Italy is a favorite destination for many of my clients. One of my specialties is creating beautiful itineraries for people who have already seen the iconic sites and cities of Italy. I often suggest that they visit small towns like Cortona, one of the medieval hill towns of Italy—featured in Francis Mayes book 'Under the Tuscan Sun'—with amazing panoramas of the surrounding fields and vineyards from its city walls.
Parma another small town, is great for foodies. As its name suggests, it known for its Parma ham and parmesan cheese; I can arrange for tastings and a personal visit and tour with an artisan cheese or prosciutto producer. The town itself is impressive as well. It’s also the birthplace of Toscanini and opera lovers enjoy seeing performances at Teatro Regio. Not to be missed is the cathedral in the main square, with its distinctive pink marble and Correggio’s 16th century fresco, “Assumption of the Virgin”.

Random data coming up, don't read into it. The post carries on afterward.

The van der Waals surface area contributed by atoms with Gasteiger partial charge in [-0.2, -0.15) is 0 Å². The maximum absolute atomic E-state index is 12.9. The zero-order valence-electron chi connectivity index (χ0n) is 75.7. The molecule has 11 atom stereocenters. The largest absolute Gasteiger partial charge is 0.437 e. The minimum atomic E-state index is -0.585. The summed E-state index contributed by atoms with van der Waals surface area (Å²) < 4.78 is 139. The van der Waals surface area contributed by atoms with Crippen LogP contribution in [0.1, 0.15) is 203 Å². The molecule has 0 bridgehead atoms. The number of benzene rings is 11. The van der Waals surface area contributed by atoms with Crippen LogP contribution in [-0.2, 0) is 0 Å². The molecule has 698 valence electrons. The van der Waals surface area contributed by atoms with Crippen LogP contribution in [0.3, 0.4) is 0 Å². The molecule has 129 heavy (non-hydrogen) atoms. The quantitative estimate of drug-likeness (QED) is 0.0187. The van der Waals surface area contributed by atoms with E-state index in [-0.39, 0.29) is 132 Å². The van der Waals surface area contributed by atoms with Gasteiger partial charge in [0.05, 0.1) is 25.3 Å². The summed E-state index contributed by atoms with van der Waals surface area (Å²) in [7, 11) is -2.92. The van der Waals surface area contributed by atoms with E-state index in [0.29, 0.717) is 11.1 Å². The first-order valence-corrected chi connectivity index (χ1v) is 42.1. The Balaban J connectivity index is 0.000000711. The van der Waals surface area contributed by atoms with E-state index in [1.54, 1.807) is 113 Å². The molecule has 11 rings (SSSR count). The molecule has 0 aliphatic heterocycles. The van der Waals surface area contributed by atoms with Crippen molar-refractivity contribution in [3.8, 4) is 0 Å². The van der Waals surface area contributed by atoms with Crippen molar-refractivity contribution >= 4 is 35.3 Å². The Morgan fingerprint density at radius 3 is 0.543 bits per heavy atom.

Italy is an easy country to navigate on your own. GPS works well here, signs are in English and the two-lane routes are ideal for slowly taking in the scenery. And to really live la dulce vita, I love to work with Private Villas of Italy to arrange for stays in private villas. They can arrange for chefs, porters, taxis and special experiences in the area such as truffle hunting, wine tastings and boating excursions. I recently visited Villa Bellagio, located on Lake Como, and still in the hands of the aristocratic family that lived here for decades. The villa ideal for a family or friends reunion, with its own pool and space for up to 20 guests, and on-site staff are available to prepare breakfast and lunch or dinner daily and other assistance. And that is just an example of the very special villas available around Italy. I always suggest spending at least four days—a week is better. That way you have time to become a familiar face at the local cafe or bakery and become fully immersed in each place you visit.